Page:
Medieval sequences are usually modal melodies. While primarily syllabic, sequences can occasionally have short neumatic moments, but they almost never contain melismas. The two verses of each couplet are sung to the same musical line, usually ending on a tonally stabilizing pitch, with variety being created by couplets of different lengths and with different musical arches. Although sequences are vocal and monophonic, certain sequence texts suggest possible vocal harmonization in organum or instrumental accompaniment.

The composition of sequences became less frequent when Humanist Latin replaced medieval Latin as the preferred literary style in Latin. New sequences continued to be written in Latin; one of the best known later sequences is the Christmas carol Adeste Fideles, known in English as "O Come, All Ye Faithful".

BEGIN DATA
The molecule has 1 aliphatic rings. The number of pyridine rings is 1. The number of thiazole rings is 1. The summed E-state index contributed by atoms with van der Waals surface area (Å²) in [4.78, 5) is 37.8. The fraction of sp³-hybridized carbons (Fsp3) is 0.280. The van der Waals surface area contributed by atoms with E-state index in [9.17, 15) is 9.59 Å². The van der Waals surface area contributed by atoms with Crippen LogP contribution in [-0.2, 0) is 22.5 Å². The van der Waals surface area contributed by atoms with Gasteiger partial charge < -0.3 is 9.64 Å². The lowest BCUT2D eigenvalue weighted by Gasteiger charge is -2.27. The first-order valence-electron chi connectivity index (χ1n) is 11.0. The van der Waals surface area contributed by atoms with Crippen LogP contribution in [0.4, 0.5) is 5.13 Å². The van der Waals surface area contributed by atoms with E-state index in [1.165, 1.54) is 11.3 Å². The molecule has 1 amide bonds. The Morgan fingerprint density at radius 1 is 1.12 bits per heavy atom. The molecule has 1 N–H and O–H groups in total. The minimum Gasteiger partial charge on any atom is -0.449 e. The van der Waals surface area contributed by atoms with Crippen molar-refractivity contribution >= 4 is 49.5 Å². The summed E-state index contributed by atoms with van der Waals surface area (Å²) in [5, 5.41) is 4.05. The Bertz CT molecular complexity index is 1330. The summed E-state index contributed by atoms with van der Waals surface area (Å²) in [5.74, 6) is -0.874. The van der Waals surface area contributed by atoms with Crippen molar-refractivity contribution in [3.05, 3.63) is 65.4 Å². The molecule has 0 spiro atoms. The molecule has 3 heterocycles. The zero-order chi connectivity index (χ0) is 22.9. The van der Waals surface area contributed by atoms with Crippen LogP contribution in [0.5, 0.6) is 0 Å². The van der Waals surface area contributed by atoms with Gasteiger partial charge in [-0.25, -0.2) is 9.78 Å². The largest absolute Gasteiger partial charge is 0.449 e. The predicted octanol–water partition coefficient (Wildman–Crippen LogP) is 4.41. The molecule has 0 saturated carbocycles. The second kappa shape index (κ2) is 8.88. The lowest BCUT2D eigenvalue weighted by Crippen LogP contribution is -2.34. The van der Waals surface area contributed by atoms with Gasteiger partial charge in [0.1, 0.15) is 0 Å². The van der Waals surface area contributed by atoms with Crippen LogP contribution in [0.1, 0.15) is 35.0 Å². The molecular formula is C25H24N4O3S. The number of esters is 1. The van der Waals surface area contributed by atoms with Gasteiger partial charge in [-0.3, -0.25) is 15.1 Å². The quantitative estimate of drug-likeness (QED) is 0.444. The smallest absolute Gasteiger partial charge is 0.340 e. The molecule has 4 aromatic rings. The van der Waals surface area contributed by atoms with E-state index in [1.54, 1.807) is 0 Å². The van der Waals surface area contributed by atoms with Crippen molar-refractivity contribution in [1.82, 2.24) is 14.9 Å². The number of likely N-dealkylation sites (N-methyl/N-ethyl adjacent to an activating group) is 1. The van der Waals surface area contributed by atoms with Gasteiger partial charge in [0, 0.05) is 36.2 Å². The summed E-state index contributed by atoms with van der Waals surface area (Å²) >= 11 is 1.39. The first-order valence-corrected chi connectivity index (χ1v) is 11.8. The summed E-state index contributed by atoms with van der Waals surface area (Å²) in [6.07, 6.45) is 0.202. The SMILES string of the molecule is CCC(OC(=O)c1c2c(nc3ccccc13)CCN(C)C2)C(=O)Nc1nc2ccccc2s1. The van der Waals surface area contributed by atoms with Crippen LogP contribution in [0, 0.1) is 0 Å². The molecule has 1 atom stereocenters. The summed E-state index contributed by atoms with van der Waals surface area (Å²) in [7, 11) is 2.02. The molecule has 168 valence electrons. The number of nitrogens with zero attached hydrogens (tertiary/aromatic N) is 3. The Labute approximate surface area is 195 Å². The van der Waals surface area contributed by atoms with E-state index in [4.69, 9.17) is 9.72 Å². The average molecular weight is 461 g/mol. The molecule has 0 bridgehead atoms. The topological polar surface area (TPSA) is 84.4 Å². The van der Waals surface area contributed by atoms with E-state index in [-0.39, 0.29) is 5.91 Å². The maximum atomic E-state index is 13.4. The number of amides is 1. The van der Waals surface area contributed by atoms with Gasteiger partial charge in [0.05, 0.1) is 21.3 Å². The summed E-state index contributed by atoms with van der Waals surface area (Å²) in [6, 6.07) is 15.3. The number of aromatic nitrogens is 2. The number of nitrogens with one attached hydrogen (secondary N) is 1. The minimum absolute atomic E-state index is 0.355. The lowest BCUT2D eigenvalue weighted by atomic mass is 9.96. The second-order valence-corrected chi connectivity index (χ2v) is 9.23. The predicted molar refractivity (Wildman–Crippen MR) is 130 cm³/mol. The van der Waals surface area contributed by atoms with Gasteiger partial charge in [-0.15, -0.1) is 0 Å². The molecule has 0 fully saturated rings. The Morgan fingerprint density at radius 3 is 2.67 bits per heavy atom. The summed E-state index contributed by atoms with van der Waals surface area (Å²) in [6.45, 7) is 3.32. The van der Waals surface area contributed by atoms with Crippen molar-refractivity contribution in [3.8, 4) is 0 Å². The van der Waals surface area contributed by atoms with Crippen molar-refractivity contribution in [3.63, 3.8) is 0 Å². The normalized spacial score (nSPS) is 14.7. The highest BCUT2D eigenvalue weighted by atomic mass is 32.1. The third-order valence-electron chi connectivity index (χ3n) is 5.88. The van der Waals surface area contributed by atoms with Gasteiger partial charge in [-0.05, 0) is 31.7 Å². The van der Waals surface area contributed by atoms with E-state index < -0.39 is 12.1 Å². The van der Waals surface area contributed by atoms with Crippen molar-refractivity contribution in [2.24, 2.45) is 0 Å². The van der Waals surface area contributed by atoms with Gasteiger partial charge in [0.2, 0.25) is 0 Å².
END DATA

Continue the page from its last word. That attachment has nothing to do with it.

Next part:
1. ^ To be precise, the sequence came between the second and third sections of the "alleluia." See Rubricæ Generales Missalis Romani (1960) n.470, Retrieved 14 June 2006.
  2. ^ Turner, Paul (2006). Let Us Pray: A Guide to the Rubrics of Sunday Mass. Pueblo Books / Liturgical Press. p. 70. ISBN 9780814662137. Retrieved 26 April 2011. See Institutio Generalis Missalis Romani Archived 2007-03-12 at the Wayback Machine (2002) n.64, Retrieved 14 June 2006.
  3. ^ "Olim sudor Herculis". Cambridge Digital Library. Retrieved 2 June 2015.
  4. ^ The Later Cambridge Songs: An English Song Collection of the Twelfth Century, edited by John E. Stevens, see p. 107
  5. ^ "Stabat Mater", The Catholic Encyclopedia (1917), Retrieved 14 June 2006.
  6. ^ Liturgia Horarum IV, (Libreria Editrice Vaticana, 2000), p.489.